On a point of order, Mr. Deputy Speaker. I seek your guidance. It is heartening that, as a result of the business statement last Thursday, the first debate on Burma ever to take place on the Floor of the House is scheduled for Monday 29 October. Pursuant to that fact, have you received an indication that the debate will be opened by the Foreign Secretary? As Chairman of the all-party democracy in Burma group, I am very concerned that if it were opened by anyone other than the Foreign Secretary, it would send a very serious message of weakness and indifference to the butchers of Rangoon.
The hon. Gentleman will be well aware that the question of who the Government decide will lead for them on any particular debate is not a matter for me.
On a point of order, Mr. Deputy Speaker. In the light of the seriousness of the issues debated in today’s statement, the content of the Gould report and the previous undertakings given by the right hon. Member for Paisley and Renfrewshire, South (Mr. Alexander), will you confirm that it is in order for a Cabinet Member to come before the House to make a personal statement? Can you advise us whether any such request has been received?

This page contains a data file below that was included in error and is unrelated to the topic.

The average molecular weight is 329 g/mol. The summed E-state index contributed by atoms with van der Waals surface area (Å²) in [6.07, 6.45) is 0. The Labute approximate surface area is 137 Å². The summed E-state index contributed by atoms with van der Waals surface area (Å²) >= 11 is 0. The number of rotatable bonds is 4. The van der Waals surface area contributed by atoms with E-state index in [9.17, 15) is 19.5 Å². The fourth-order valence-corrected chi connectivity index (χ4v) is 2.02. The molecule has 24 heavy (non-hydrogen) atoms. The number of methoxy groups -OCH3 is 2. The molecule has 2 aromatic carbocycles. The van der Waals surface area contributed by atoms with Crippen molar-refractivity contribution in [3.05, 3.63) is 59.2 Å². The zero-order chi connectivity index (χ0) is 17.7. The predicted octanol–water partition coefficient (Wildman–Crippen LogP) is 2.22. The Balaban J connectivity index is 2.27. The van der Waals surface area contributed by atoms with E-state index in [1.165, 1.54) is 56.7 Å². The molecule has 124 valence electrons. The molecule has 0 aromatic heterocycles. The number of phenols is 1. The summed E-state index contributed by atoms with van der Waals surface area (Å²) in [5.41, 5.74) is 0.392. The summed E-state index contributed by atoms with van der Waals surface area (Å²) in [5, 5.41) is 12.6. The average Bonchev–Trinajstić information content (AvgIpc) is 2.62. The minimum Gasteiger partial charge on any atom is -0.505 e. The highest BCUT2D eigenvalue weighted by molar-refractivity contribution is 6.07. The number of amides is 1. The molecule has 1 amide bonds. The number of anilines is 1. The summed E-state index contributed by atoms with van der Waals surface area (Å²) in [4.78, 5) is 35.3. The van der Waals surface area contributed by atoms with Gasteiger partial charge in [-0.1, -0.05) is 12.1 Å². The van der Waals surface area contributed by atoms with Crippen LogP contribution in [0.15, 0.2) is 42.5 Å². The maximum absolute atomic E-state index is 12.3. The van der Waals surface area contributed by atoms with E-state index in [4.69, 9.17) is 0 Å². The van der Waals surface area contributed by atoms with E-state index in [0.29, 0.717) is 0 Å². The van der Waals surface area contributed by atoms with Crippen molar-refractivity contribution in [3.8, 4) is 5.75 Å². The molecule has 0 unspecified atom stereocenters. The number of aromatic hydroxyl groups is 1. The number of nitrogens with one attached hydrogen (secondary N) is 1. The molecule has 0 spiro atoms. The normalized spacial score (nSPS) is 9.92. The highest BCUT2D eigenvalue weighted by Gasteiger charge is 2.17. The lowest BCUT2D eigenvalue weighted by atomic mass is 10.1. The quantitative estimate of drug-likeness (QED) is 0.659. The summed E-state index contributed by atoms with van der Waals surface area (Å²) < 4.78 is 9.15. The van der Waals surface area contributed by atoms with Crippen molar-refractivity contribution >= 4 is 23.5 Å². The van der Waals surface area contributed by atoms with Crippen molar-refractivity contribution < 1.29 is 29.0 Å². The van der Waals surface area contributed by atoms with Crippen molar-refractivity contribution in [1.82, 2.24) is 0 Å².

The contents of today’s statement will no doubt be digested by the entire House, but the Government’s reaction is entirely a matter for them.
On a point of order, Mr. Deputy Speaker. I seek your guidance, as I fear that I may have inadvertently misled the House. I had not realised that the predecessor of the Secretary of State for Scotland was also a part-time Secretary of State for Scotland, albeit that he was not simultaneously a part-time Secretary of State for Defence. Is there any way that I can set the record straight on that matter?—[Interruption.]
Order. We have had enough explanations of everyone’s jobs today. Let us move on.